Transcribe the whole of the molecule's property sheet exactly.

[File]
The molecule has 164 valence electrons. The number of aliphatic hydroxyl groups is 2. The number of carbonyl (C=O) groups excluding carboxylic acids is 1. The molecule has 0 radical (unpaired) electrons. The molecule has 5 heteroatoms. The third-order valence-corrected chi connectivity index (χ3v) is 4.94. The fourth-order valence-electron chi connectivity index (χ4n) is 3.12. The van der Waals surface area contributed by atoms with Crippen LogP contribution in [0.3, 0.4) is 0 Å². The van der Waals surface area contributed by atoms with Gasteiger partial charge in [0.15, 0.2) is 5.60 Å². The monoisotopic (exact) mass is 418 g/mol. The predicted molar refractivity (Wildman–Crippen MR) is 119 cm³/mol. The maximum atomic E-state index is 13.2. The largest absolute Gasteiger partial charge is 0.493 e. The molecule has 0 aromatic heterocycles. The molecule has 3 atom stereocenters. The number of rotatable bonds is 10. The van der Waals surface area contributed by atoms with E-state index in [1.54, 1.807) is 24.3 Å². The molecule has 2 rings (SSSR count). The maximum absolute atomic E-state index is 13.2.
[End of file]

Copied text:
The molecule has 164 valence electrons. The number of aliphatic hydroxyl groups is 2. The number of carbonyl (C=O) groups excluding carboxylic acids is 1. The molecule has 0 radical (unpaired) electrons. The molecule has 5 heteroatoms. The third-order valence-corrected chi connectivity index (χ3v) is 4.94. The fourth-order valence-electron chi connectivity index (χ4n) is 3.12. The van der Waals surface area contributed by atoms with Crippen LogP contribution in [0.3, 0.4) is 0 Å². The van der Waals surface area contributed by atoms with Gasteiger partial charge in [0.15, 0.2) is 5.60 Å². The monoisotopic (exact) mass is 418 g/mol. The predicted molar refractivity (Wildman–Crippen MR) is 119 cm³/mol. The maximum atomic E-state index is 13.2. The largest absolute Gasteiger partial charge is 0.493 e. The molecule has 0 aromatic heterocycles. The molecule has 3 atom stereocenters. The number of rotatable bonds is 10. The van der Waals surface area contributed by atoms with E-state index in [1.54, 1.807) is 24.3 Å². The molecule has 2 rings (SSSR count). The maximum absolute atomic E-state index is 13.2.